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Despite landslide victory, Koizumi pledges to step down in ག

TOKYO—Prime Minister Junichiro Koizumi's election sweep gives him an opportunity to push for broad economic reforms in Japan, the world's second largest economy.

Stocks soared to a four-year high Monday on expectations that Koizumi's reforms would be market-friendly. Japan is an important market for U.S. exports and a key U.S. ally.

Koizumi's popularity helped the party capture 296 seats in Sunday's snap elections for the 480-seat lower house of parliament, handing it greater control than at any time since 1986. Koizumi called the elections to back a plan to privatize Japan Post, the nation's massive postal, banking and insurance system.

Koizumi said Monday that postal reform would be his priority and that he would move ahead with other reforms involving pensions and social security.

Despite the extraordinary election sweep, Koizumi said he would quit in 12 months when his term as president of the long-ruling Liberal Democratic Party ends.

"Even before the election, I have been saying I will work until September (2006) and have no plan to stay as LDP president nor prime minister afterward," Koizumi said at a post-election news conference. "I haven't changed my mind."

Koizumi took office in 2001 and is Japan's longest-serving prime minister in nearly two decades.

"The LDP is desperate to keep him in office," said Gerald L. Curtis, a Columbia University scholar on Japan who now resides in Tokyo. "He is too good to be true for the party."

The 296 LDP candidates who won on Sunday rode on Koizumi's coattails, Curtis said.

The Liberal Democrats have ruled Japan without interruption since 1955, except for an 11-month period that began in 1993. But the party is now in disarray, its political machinery shredded by internecine fighting. Japanese voters identify less than ever with any political party, preferring instead to vote for bold personalities, like Koizumi.

"There are no loyalists to the party," said Tagashi Inoguchi, a professor of politics and international relations at Chuo University in Tokyo. "We are all swing voters."

Voters turned away from the Democratic Party of Japan, an opposition force founded in 1996 whose leaders scoffed at Koizumi's promises to bring deep reforms. The party, led by former bureaucrat Katsuya Okada, was trounced. Its legislative seats were reduced from 177 to 113.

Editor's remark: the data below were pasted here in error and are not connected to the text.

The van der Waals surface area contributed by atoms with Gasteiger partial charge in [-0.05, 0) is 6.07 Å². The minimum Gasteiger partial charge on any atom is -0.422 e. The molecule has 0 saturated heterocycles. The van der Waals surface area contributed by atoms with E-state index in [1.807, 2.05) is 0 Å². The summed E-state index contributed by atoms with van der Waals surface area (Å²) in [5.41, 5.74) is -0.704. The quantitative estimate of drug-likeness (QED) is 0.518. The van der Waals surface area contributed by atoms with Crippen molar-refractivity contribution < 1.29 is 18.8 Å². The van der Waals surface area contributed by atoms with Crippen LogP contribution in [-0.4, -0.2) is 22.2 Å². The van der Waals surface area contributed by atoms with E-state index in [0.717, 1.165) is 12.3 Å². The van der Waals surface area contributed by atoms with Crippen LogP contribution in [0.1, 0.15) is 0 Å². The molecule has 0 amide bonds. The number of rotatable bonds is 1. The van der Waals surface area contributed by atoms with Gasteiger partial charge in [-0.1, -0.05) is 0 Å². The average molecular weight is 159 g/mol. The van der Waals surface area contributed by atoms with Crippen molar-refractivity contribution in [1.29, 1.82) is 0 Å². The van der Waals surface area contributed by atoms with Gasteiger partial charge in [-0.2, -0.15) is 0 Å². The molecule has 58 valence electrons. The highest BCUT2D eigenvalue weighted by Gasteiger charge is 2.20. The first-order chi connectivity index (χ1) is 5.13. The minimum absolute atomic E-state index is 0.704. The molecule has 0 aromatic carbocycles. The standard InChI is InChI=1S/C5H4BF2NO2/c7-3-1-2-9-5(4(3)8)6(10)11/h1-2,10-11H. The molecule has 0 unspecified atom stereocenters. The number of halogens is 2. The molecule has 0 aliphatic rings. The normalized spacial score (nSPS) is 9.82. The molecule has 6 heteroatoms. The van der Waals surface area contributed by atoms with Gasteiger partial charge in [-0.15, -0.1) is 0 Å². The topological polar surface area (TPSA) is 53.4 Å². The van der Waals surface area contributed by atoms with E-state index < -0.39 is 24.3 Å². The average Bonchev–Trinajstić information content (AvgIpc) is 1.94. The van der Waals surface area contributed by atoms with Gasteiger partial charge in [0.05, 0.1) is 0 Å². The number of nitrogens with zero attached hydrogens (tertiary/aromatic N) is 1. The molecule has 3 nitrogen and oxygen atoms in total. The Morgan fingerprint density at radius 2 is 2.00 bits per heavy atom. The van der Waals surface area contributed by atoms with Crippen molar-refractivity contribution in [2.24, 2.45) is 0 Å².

It might seem paradoxical that voters eager for reform would turn again to a party that's ruled Japan for so long. Yet Koizumi, who proclaimed in 2001 that he would "destroy" the party, turned the organization nearly inside out, purged it of dozens of its most stodgy old-guard members, abandoned traditional political support groups and persuaded voters that true reform could only come from his leadership.

"He got the party and the voters to support positions that the party long opposed," Curtis said.

The stunning electoral triumph also holds an element of challenge for Japan by undercutting a movement toward a stable two-party system with checks and balances.

Koizumi already has jettisoned reliance on LDP think tanks and instead has turned to a small circle of advisers, including a sister. And the factions within the LDP that once battled each other, acting as proto-parties, have been largely relegated to the past.

"There's always a danger when you have a party so powerful, a leader so popular, that he'll go off and do things because the usual checks and balances aren't working," Curtis said.

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(c) 2005, Knight Ridder/Tribune Information Services.

PHOTO (from KRT Photo Service, 202-383-6099): JAPAN-ELECTION

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